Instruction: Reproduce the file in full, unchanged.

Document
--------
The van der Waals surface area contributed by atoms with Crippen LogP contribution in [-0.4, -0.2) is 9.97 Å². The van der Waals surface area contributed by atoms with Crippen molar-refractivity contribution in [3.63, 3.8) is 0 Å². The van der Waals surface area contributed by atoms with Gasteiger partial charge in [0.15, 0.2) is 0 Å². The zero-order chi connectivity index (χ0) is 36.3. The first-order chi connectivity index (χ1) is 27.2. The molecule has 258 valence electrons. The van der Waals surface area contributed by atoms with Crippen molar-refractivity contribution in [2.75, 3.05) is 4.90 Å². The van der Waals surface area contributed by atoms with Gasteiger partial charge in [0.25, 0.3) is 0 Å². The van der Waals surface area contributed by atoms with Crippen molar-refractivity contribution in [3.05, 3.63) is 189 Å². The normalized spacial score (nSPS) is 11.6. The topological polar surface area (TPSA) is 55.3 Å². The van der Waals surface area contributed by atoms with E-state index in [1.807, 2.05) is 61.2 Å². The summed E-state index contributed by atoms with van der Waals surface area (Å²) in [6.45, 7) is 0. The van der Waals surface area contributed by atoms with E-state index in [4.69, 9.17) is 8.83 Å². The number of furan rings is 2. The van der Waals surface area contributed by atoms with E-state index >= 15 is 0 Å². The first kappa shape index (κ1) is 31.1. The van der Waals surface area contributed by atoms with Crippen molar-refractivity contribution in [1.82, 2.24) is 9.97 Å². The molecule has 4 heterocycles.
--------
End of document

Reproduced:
The van der Waals surface area contributed by atoms with Crippen LogP contribution in [-0.4, -0.2) is 9.97 Å². The van der Waals surface area contributed by atoms with Crippen molar-refractivity contribution in [3.63, 3.8) is 0 Å². The van der Waals surface area contributed by atoms with Gasteiger partial charge in [0.15, 0.2) is 0 Å². The zero-order chi connectivity index (χ0) is 36.3. The first-order chi connectivity index (χ1) is 27.2. The molecule has 258 valence electrons. The van der Waals surface area contributed by atoms with Crippen molar-refractivity contribution in [2.75, 3.05) is 4.90 Å². The van der Waals surface area contributed by atoms with Gasteiger partial charge in [0.25, 0.3) is 0 Å². The van der Waals surface area contributed by atoms with Crippen molar-refractivity contribution in [3.05, 3.63) is 189 Å². The normalized spacial score (nSPS) is 11.6. The topological polar surface area (TPSA) is 55.3 Å². The van der Waals surface area contributed by atoms with E-state index in [1.807, 2.05) is 61.2 Å². The summed E-state index contributed by atoms with van der Waals surface area (Å²) in [6.45, 7) is 0. The van der Waals surface area contributed by atoms with E-state index in [4.69, 9.17) is 8.83 Å². The number of furan rings is 2. The van der Waals surface area contributed by atoms with E-state index >= 15 is 0 Å². The first kappa shape index (κ1) is 31.1. The van der Waals surface area contributed by atoms with Crippen molar-refractivity contribution in [1.82, 2.24) is 9.97 Å². The molecule has 4 heterocycles.